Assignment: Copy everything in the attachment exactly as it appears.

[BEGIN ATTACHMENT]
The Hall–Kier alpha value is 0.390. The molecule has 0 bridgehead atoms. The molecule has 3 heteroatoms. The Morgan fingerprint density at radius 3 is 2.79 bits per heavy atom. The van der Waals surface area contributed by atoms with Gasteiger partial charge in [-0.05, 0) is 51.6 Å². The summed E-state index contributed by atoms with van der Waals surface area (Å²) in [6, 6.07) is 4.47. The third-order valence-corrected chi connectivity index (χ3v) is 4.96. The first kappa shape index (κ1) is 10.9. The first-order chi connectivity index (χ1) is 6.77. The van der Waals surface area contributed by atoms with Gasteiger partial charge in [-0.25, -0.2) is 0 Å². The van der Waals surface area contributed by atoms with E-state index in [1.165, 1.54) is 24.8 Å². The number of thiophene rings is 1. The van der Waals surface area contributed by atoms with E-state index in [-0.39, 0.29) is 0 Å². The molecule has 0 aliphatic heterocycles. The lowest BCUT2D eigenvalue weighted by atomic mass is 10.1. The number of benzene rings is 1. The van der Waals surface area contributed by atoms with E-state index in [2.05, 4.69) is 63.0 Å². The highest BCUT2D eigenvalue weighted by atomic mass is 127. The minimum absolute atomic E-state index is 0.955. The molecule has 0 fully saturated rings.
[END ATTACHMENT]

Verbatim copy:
The Hall–Kier alpha value is 0.390. The molecule has 0 bridgehead atoms. The molecule has 3 heteroatoms. The Morgan fingerprint density at radius 3 is 2.79 bits per heavy atom. The van der Waals surface area contributed by atoms with Gasteiger partial charge in [-0.05, 0) is 51.6 Å². The summed E-state index contributed by atoms with van der Waals surface area (Å²) in [6, 6.07) is 4.47. The third-order valence-corrected chi connectivity index (χ3v) is 4.96. The first kappa shape index (κ1) is 10.9. The first-order chi connectivity index (χ1) is 6.77. The van der Waals surface area contributed by atoms with Gasteiger partial charge in [-0.25, -0.2) is 0 Å². The van der Waals surface area contributed by atoms with E-state index in [1.165, 1.54) is 24.8 Å². The number of thiophene rings is 1. The van der Waals surface area contributed by atoms with E-state index in [-0.39, 0.29) is 0 Å². The molecule has 0 aliphatic heterocycles. The lowest BCUT2D eigenvalue weighted by atomic mass is 10.1. The number of benzene rings is 1. The van der Waals surface area contributed by atoms with E-state index in [2.05, 4.69) is 63.0 Å². The highest BCUT2D eigenvalue weighted by atomic mass is 127. The minimum absolute atomic E-state index is 0.955. The molecule has 0 fully saturated rings.